What to doif the utility company refuses to turn on electricity after attaching my ex-boyfriend’s bills to mine?

UPDATED: Dec 5, 2011

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What to doif the utility company refuses to turn on electricity after attaching my ex-boyfriend’s bills to mine?

The utility company has attached a bill of $2000 to me because my ex owes them. I never lived in this house but they say they pulled up a credit check with my name on it for the property 6 months ago. I’ve never signed or called in to have any utilities in my name at this property. I just moved in and they refuse to turn the power on. It’s below freezing at this time of year and I’ve had to get a hotel while all my property sits in a dark powerless house.

Asked on December 5, 2011 under Bankruptcy Law, California


FreeAdvice Contributing Attorney / FreeAdvice Contributing Attorney

Answered 11 years ago | Contributor

If the utility company refuses to turn on your electricity at the home you occupy due to some billing issues with your former boyfriend where you claim you have no responsibility for, you need to go down to the utility company and have a face to face meeting with the manager to see what can be done.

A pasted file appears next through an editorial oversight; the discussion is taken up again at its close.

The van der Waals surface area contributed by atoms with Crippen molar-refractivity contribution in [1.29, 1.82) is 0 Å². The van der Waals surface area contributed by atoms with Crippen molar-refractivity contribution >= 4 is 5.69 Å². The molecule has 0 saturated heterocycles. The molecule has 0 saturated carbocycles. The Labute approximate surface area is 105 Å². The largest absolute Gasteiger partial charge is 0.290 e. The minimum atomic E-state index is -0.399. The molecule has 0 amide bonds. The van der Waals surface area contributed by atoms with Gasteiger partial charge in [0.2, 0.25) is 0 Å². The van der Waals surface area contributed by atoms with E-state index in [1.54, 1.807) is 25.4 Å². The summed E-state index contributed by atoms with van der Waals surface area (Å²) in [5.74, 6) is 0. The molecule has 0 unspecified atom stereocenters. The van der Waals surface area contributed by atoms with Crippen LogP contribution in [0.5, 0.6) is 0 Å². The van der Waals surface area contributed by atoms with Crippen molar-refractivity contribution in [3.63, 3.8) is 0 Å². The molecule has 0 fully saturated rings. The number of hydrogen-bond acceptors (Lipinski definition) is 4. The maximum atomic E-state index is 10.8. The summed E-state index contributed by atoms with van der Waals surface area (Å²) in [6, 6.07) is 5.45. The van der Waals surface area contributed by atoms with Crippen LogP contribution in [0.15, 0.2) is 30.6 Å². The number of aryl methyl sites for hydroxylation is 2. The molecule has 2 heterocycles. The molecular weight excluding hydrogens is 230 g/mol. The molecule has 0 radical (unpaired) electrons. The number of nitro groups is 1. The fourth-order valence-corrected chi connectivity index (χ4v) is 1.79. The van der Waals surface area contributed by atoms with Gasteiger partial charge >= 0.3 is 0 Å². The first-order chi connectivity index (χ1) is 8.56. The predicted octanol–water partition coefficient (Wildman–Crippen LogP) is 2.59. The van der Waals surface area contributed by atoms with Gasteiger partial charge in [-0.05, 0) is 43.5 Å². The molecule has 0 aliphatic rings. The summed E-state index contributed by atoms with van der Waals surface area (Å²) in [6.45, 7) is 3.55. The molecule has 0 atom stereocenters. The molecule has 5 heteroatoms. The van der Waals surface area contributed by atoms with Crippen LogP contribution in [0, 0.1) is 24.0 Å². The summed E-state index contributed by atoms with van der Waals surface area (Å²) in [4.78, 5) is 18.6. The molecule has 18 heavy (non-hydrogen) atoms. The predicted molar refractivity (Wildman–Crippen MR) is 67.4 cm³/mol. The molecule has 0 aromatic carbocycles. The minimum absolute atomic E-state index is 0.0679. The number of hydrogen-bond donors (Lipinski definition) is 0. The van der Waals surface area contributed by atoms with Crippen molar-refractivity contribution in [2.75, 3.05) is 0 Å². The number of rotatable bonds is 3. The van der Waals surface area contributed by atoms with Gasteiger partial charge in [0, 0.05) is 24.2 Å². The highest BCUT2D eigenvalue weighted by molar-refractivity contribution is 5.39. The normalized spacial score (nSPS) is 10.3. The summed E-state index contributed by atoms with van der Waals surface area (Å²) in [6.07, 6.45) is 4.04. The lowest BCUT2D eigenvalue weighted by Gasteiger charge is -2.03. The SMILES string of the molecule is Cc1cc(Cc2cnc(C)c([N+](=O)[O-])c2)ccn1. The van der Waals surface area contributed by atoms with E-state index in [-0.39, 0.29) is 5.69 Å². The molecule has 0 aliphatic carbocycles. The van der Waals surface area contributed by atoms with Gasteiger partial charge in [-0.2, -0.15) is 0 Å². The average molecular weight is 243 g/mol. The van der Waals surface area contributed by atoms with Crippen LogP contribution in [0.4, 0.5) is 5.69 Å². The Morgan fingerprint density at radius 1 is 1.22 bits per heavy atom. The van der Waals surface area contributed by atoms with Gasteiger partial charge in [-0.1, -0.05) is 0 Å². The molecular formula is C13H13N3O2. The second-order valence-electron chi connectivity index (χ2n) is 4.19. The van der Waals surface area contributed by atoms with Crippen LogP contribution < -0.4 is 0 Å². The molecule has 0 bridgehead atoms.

If you never were listed as the user for the utility service that has not been paid, it makes no sense legally why the company will not give you utility service.

If the manager will not turn the power on to the unit you are occupying, you might consider making a complaint with your state's public utility department that regulates and oversees the utility industry in your state.

IMPORTANT NOTICE: The Answer(s) provided above are for general information only. The attorney providing the answer was not serving as the attorney for the person submitting the question or in any attorney-client relationship with such person. Laws may vary from state to state, and sometimes change. Tiny variations in the facts, or a fact not set forth in a question, often can change a legal outcome or an attorney's conclusion. Although AttorneyPages.com has verified the attorney was admitted to practice law in at least one jurisdiction, he or she may not be authorized to practice law in the jurisdiction referred to in the question, nor is he or she necessarily experienced in the area of the law involved. Unlike the information in the Answer(s) above, upon which you should NOT rely, for personal advice you can rely upon we suggest you retain an attorney to represent you.

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